Secret Sin In Hawthorne's Young Goodman Brown

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Nathaniel Hawthorne is possibly one of the greatest authors of all time. Hawthorne was born and worked in the nineteenth century. He had a large collection of literature that ranged from children’s stories, nonfiction sketches, a presidential campaign biography of Franklin, essays, and four major novels (Alexander 3). This large background of different types of literature helped him become the Hawthorne that people know today. Hawthorne believed that sin and evil are present in people, that original sin visited us and that when deeply thinking the mind is not free from any thought (Alexander 3). These beliefs are visible in many of his works such as “Young Goodman Brown” and “The Minister’s Black Veil”. Nathaniel Hawthorne supports the allegory that all humans have secret sin, as shown in “The Minister’s Black Veil”. In the short story “Young Goodman Brown”, an allegory is displayed when Goodman Brown finds the people of his village having a devil meeting in the forest. The short story of “Young Goodman Brown” displays the allegory that people all have some secret sin and are not entirely good. One of the first characters that the reader is introduced to is the devil who later says “‘Evil is nature of mankind”. …show more content…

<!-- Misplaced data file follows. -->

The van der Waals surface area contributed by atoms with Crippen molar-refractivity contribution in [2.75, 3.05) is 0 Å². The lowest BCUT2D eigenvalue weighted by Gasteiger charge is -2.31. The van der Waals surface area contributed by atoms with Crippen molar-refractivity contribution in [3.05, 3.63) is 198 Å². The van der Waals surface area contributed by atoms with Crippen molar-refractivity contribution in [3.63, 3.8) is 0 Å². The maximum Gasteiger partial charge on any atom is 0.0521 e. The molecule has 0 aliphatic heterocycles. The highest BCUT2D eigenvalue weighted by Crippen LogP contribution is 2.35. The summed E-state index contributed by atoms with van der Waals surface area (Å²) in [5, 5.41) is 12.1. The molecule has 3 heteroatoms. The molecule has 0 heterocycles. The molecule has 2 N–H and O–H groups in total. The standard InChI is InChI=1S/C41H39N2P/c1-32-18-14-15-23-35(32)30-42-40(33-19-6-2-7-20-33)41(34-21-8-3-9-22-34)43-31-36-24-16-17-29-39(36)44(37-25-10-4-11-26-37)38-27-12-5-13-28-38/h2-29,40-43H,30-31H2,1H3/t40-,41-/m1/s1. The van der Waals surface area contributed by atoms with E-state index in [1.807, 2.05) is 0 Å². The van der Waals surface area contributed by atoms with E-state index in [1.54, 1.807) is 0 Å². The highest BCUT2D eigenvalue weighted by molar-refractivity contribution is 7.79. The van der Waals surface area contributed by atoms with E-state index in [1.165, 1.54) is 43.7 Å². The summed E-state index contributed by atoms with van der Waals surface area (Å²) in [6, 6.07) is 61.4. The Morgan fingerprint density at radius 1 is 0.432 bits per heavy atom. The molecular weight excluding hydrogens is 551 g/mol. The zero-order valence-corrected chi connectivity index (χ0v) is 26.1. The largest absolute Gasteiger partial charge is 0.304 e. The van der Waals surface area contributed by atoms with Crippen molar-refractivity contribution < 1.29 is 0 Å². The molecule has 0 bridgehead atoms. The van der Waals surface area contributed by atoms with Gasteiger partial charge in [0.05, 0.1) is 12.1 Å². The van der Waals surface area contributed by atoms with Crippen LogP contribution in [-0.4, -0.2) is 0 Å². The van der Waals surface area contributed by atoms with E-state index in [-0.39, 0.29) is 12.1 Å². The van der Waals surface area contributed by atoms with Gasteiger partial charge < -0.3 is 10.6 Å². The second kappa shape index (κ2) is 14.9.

Hawthorne supports the allegory that all humans have secret sin in “The Minister’s Black Veil”. In the story “Young Goodman Brown”, the allegory that everyone has secret sin and is a mix of good and evil is displayed when Brown finds the people of his village having a devil meeting in the forest. The two stories both address the allegory in different ways, in “The Minister’s Black Veil”, the allegory is displayed by a black veil that Mr. Hooper wears over his face to hide and acknowledge his sin, and in “Young Goodman Brown”, it is displayed in the people of the town who Brown thought were entirely good, going to a devil meeting. The allegory that all humans have some secret hidden sin is true in the world that we live in

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